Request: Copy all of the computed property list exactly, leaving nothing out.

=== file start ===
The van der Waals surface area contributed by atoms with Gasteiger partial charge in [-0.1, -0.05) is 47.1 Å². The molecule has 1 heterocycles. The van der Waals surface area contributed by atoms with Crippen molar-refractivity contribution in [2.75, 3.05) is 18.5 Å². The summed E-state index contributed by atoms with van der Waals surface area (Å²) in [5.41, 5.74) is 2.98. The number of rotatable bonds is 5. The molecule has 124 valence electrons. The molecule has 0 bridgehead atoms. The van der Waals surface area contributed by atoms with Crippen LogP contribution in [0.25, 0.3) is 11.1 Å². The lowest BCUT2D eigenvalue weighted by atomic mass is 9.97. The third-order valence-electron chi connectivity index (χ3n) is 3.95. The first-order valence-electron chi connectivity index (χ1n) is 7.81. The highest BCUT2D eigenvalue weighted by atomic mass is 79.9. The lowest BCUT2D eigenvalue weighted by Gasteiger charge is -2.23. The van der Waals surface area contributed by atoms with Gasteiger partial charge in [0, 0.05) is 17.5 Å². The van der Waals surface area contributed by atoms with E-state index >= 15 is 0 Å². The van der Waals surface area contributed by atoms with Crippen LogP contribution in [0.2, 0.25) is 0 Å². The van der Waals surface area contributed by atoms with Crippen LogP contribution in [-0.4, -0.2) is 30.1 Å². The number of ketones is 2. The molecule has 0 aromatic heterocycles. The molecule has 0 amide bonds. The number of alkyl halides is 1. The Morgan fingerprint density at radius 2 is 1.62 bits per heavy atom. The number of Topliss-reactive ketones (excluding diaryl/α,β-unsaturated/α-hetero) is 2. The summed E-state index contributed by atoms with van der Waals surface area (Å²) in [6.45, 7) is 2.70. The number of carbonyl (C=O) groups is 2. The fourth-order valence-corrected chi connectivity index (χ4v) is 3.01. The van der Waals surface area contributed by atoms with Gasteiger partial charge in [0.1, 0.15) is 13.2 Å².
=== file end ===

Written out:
The van der Waals surface area contributed by atoms with Gasteiger partial charge in [-0.1, -0.05) is 47.1 Å². The molecule has 1 heterocycles. The van der Waals surface area contributed by atoms with Crippen molar-refractivity contribution in [2.75, 3.05) is 18.5 Å². The summed E-state index contributed by atoms with van der Waals surface area (Å²) in [5.41, 5.74) is 2.98. The number of rotatable bonds is 5. The molecule has 124 valence electrons. The molecule has 0 bridgehead atoms. The van der Waals surface area contributed by atoms with Crippen LogP contribution in [0.25, 0.3) is 11.1 Å². The lowest BCUT2D eigenvalue weighted by atomic mass is 9.97. The third-order valence-electron chi connectivity index (χ3n) is 3.95. The first-order valence-electron chi connectivity index (χ1n) is 7.81. The highest BCUT2D eigenvalue weighted by atomic mass is 79.9. The lowest BCUT2D eigenvalue weighted by Gasteiger charge is -2.23. The van der Waals surface area contributed by atoms with Gasteiger partial charge in [0, 0.05) is 17.5 Å². The van der Waals surface area contributed by atoms with E-state index >= 15 is 0 Å². The van der Waals surface area contributed by atoms with Crippen LogP contribution in [0.2, 0.25) is 0 Å². The van der Waals surface area contributed by atoms with Crippen LogP contribution in [-0.4, -0.2) is 30.1 Å². The number of ketones is 2. The molecule has 0 aromatic heterocycles. The molecule has 0 amide bonds. The number of alkyl halides is 1. The Morgan fingerprint density at radius 2 is 1.62 bits per heavy atom. The number of Topliss-reactive ketones (excluding diaryl/α,β-unsaturated/α-hetero) is 2. The summed E-state index contributed by atoms with van der Waals surface area (Å²) in [6.45, 7) is 2.70. The number of carbonyl (C=O) groups is 2. The fourth-order valence-corrected chi connectivity index (χ4v) is 3.01. The van der Waals surface area contributed by atoms with Gasteiger partial charge in [0.1, 0.15) is 13.2 Å².